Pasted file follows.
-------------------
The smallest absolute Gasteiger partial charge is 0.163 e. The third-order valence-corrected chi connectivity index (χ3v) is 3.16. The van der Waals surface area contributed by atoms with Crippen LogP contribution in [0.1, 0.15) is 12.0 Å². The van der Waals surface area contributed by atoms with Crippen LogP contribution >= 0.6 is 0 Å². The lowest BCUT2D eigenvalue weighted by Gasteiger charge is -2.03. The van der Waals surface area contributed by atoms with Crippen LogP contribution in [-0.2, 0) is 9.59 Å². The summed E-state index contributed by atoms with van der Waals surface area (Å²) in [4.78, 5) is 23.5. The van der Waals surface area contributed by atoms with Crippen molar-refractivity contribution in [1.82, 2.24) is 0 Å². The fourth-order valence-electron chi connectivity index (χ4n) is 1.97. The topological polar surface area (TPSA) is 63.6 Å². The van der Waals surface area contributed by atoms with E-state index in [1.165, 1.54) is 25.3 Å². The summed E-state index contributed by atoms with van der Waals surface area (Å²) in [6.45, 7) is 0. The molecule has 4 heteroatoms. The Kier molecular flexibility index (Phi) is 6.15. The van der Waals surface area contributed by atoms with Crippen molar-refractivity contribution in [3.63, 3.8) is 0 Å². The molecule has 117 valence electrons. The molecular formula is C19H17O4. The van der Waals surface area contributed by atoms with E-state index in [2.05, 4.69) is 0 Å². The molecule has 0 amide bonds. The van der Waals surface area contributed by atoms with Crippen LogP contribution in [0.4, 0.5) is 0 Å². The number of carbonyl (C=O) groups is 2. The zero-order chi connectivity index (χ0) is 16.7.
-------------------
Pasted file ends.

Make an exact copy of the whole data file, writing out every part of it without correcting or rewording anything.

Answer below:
The smallest absolute Gasteiger partial charge is 0.163 e. The third-order valence-corrected chi connectivity index (χ3v) is 3.16. The van der Waals surface area contributed by atoms with Crippen LogP contribution in [0.1, 0.15) is 12.0 Å². The van der Waals surface area contributed by atoms with Crippen LogP contribution >= 0.6 is 0 Å². The lowest BCUT2D eigenvalue weighted by Gasteiger charge is -2.03. The van der Waals surface area contributed by atoms with Crippen LogP contribution in [-0.2, 0) is 9.59 Å². The summed E-state index contributed by atoms with van der Waals surface area (Å²) in [4.78, 5) is 23.5. The van der Waals surface area contributed by atoms with Crippen molar-refractivity contribution in [1.82, 2.24) is 0 Å². The fourth-order valence-electron chi connectivity index (χ4n) is 1.97. The topological polar surface area (TPSA) is 63.6 Å². The van der Waals surface area contributed by atoms with E-state index in [1.165, 1.54) is 25.3 Å². The summed E-state index contributed by atoms with van der Waals surface area (Å²) in [6.45, 7) is 0. The molecule has 4 heteroatoms. The Kier molecular flexibility index (Phi) is 6.15. The van der Waals surface area contributed by atoms with Crippen molar-refractivity contribution in [3.63, 3.8) is 0 Å². The molecule has 117 valence electrons. The molecular formula is C19H17O4. The van der Waals surface area contributed by atoms with E-state index in [2.05, 4.69) is 0 Å². The molecule has 0 amide bonds. The van der Waals surface area contributed by atoms with Crippen LogP contribution in [0.4, 0.5) is 0 Å². The number of carbonyl (C=O) groups is 2. The zero-order chi connectivity index (χ0) is 16.7.